Church Website Reality Check

Recently Adam McLane, a Partner at The Youth Cartel and Principal at McLane Creative, wrote about his experience visiting more than 1,000 church websites.  Being completely frank, McLane notes that many sites suck and are "truly crappy." Since your congregation's website is a key way potential newcomers gather data and determine whether or not to participate, it should accurately reflect your congregation's identity.  Not only should the site be aesthetically pleasing, but it should be up to Read More …

Ministry Job Musts

Adam McLane, a Partner at The Youth Cartel and Principal at McLane Creative, recently blogged about two things  youth ministers needs to consider in order to retain their current employment: metrics/measurables and donor relations.  Speaking bluntly he suggests that by managing these two areas well one can eliminate "90% of the reasons my friends have gotten fired." So What? Like any type of employment, ministry positions involve (or, at least should involve) periodic evaluation.  The Read More …

Social Media Interaction with Students

Earlier this week Slant33, a part of Barefoot Ministries, posted the responses of three youth ministry experts to the question: "Where do you draw the line on social media interaction with students? Why?"  The responses vary widely: D. Scott Miller, director of the Division of Youth and Young Adult Ministry of the Catholic Archdiocese of Baltimore, has a personal policy to never friend anyone under the age of eighteen on Facebook.  Additionally, he believes this is the best policy for all Read More …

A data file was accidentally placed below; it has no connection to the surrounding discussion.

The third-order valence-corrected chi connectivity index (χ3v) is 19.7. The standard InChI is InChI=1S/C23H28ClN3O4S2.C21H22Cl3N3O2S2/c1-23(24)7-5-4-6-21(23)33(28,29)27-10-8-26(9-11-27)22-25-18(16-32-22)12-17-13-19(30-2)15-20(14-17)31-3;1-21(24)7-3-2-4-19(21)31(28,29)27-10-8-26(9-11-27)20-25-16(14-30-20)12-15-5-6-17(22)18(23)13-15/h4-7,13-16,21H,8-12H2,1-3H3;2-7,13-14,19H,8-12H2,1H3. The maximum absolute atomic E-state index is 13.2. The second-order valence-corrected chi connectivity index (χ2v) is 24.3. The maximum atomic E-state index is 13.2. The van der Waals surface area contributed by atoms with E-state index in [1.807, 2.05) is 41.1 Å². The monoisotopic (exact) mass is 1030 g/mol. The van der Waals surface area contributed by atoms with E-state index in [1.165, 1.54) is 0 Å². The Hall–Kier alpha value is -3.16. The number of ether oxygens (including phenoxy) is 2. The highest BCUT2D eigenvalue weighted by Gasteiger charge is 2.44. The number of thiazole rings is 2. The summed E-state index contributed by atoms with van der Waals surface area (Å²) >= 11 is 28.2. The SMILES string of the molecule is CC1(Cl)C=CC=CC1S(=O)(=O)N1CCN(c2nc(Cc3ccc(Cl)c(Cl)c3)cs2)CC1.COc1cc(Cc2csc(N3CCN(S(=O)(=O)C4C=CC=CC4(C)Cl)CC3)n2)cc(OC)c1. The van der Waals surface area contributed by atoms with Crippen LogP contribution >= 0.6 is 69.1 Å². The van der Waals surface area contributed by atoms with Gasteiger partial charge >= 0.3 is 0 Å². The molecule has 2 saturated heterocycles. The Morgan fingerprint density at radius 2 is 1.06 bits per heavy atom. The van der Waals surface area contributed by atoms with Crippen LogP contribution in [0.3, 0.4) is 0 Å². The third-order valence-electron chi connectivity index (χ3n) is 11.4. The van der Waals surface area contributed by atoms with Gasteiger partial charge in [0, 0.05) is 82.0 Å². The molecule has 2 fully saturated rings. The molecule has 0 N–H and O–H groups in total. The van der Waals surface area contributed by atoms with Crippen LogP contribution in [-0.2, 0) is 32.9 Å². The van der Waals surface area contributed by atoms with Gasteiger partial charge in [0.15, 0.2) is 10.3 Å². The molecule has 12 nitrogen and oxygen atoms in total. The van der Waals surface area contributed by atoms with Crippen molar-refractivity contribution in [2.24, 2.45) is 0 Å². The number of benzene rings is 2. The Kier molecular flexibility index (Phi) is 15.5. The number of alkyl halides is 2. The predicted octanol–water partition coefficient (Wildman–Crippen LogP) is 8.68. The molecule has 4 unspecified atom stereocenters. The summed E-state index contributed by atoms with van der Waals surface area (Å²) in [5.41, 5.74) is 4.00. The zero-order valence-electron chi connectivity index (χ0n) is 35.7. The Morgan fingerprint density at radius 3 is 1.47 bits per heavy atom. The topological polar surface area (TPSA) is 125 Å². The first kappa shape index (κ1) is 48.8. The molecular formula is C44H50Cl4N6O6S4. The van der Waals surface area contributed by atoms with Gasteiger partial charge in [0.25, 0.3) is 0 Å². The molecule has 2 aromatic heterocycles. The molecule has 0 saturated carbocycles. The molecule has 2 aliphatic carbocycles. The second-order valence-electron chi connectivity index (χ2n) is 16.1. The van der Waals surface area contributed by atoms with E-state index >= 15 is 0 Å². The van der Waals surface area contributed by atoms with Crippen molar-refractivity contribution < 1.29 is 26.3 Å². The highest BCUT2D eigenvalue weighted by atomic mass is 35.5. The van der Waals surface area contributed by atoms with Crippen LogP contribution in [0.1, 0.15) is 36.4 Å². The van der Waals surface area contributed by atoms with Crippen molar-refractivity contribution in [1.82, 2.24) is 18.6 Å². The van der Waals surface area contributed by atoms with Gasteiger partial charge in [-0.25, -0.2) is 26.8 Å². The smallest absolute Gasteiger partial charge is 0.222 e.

The Priesthood of Believers NOT of Staff

Adam McLane of Youth Specialties recently blogged about an all too common functional reality: the priesthood of the believers being in embraced in theory, but not in practice.  He writes: Most people on church staff have no idea how to turn the reigns of their ministry over to the church. It seems counter-productive to lead without holding the reigns. The attitude is generally that church staff are the experts, seminary trained, denominationally ordained and battle-experienced to do the work. Read More …